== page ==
The older of the two deformations is associated with the Sevier orogeny or associated central Nevada thrust belt and Nevadaplano. The Jurassic or Cretaceous Gass Peak thrust lies to the southeast of the quadrangle and the correlative Pahranagat and Mt. Irish thrusts are exposed to the north. In the quadrangle, this deformation is represented by one small reverse fault exposed in the north and tilting of the Paleozoic rocks. The angle across the Paleogene unconformity is about 35° in the northern and central parts of the quadrangle. A paleo-hill of Paleozoic rocks against which the Tertiary-Cretaceous sedimentary unit through the 22.56 Ma Harmony Hills Tuff are in buttress unconformity occurs in the northern part of the quadrangle. The presence of this paleo-hill suggests notable erosion. The second interval of deformation occurred in the Miocene-Quaternary as shown by normal-, oblique-, and strike-slip faults. The majority of these faults cut all of the exposed tuffs indicating that they are younger than the ~15 Ma Kane Wash Tuff. Based on crosscutting relationships, at least three ages of deformation occurred within the quadrangle: (1) 22.2 and 18.6 Ma, (2) 18.6 to 15.3 Ma, and (3) post 15 Ma. The major post-15 Ma structures are part of the NE-striking, left-lateral Pahranagat shear zone (a.k.a. Pahranagat fault system). Parts of each of three major left-lateral faults of that system are exposed: the Arrowhead Mine fault in the north, the Buckhorn fault in the center, and the Maynard Lake fault in the south. The km-scale Buckhorn syncline lies just north of the Buckhorn fault and folds rocks as young as the ~15 Ma Kane Wash Tuff. This syncline plunges gently NE and is an open fold. The Buckhorn syncline is interpreted as a fault propagation fold related to left-lateral slip along the Buckhorn fault based on subparallel orientations and timing. Small strike-slip duplexes occur along the Arrowhead Mine and Maynard Lake faults. Each duplex occurs near a bend in a strike-slip fault, which suggests that the duplexes accommodate changes in fault strike.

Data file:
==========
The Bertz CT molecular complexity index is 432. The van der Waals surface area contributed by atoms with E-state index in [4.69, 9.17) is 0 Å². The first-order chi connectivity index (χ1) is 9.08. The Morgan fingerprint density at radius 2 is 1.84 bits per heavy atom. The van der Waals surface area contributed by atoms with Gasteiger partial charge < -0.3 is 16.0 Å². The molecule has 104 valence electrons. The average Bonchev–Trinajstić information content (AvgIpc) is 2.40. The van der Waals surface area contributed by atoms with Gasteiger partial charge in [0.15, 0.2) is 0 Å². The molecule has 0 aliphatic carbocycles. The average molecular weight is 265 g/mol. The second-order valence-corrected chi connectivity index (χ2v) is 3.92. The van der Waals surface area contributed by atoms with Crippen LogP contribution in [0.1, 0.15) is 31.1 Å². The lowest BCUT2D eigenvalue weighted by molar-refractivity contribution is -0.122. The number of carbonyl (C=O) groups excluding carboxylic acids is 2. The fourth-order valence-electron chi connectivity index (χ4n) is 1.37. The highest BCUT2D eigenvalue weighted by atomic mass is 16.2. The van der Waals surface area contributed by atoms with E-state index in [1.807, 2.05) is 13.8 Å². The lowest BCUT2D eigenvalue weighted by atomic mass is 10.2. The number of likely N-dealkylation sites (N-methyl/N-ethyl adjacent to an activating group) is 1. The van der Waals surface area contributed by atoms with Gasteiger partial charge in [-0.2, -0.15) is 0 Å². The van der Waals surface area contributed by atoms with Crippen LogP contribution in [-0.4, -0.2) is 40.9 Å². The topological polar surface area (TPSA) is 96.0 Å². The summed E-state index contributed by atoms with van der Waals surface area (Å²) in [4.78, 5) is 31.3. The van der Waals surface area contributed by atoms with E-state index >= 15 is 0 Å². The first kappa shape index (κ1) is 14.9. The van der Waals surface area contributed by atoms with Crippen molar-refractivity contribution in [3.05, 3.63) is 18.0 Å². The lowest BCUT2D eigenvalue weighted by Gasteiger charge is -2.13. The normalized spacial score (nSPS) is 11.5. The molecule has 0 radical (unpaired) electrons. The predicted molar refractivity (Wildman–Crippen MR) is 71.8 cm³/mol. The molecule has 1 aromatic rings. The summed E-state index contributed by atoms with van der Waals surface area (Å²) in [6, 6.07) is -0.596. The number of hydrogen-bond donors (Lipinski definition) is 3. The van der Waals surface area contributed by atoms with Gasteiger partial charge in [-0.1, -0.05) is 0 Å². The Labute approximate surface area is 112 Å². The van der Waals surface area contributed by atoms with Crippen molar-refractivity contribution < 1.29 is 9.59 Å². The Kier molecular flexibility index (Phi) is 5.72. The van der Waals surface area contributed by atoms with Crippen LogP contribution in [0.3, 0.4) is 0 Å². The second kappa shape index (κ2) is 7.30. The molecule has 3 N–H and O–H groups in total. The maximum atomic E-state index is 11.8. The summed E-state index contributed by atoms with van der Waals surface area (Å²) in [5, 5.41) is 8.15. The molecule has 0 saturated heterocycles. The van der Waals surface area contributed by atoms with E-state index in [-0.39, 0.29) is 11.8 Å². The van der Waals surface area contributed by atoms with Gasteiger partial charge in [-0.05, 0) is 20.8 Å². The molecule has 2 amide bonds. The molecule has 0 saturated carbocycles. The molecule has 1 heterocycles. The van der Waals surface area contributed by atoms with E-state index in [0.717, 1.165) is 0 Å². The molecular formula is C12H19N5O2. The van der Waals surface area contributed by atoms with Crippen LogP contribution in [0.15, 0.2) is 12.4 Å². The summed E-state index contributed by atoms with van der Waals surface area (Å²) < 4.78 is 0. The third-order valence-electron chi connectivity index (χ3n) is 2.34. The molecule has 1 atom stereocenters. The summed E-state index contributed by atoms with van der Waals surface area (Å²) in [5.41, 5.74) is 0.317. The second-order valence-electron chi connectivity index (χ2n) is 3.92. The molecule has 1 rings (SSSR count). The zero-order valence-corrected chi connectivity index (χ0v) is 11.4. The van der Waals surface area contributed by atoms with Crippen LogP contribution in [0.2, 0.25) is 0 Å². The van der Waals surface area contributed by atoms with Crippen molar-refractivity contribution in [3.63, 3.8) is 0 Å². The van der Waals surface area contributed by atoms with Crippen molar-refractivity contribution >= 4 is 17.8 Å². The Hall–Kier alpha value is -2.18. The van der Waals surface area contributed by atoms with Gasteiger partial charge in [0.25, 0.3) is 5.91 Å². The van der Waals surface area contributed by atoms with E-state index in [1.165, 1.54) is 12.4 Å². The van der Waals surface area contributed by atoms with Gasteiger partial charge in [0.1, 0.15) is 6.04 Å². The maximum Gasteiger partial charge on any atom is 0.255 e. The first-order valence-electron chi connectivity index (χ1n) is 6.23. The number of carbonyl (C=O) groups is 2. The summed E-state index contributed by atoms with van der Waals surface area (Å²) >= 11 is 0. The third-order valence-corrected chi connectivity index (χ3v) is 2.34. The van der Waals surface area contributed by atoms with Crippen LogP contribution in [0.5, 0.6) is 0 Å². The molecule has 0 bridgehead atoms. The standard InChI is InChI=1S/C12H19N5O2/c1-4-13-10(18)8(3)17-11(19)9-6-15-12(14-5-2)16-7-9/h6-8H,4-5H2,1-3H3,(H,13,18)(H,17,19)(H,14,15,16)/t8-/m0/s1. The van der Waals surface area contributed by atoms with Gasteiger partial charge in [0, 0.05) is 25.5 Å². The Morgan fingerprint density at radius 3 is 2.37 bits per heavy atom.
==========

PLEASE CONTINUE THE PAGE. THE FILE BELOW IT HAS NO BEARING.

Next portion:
Partial support provided by the U.S. Geological Survey, National Cooperative Mapping Program award number G15AC00157, 2015.

A note from the authors (Department of Geoscience; University of Nevada, Las Vegas): We thank James Faulds and Angela Jayko for their support of this project. We also thank our valuable field assistants Jeremy Miera and Jeffrey Kinney.

New Report—Geology and Geophysics of White Pine and Lincoln Counties

Geology and Geophysics of White Pine and Lincoln Counties, Nevada, and Adjacent Parts of Nevada and Utah: The Geologic Framework of Regional Groundwater Flow Systems
Authors: Peter D. Rowley, Gary L. Dixon, Edward A. Mankinen, Keith T. Pari, Darcy K. McPhee, Edwin H. McKee, Andrew G. Burns, James M. Watrus, E. Bartlett Ekren, William G. Patrick, and Judith M. Brandt
Year: 2017
Series: Report 56
Format: text: 146 pages; 4 plates: color, with cross sections
Scale: 1:250,000
Download/purchase:
http://pubs.nbmg.unr.edu/Geol-geophys-White-Pine-Lincoln-p/r056.htm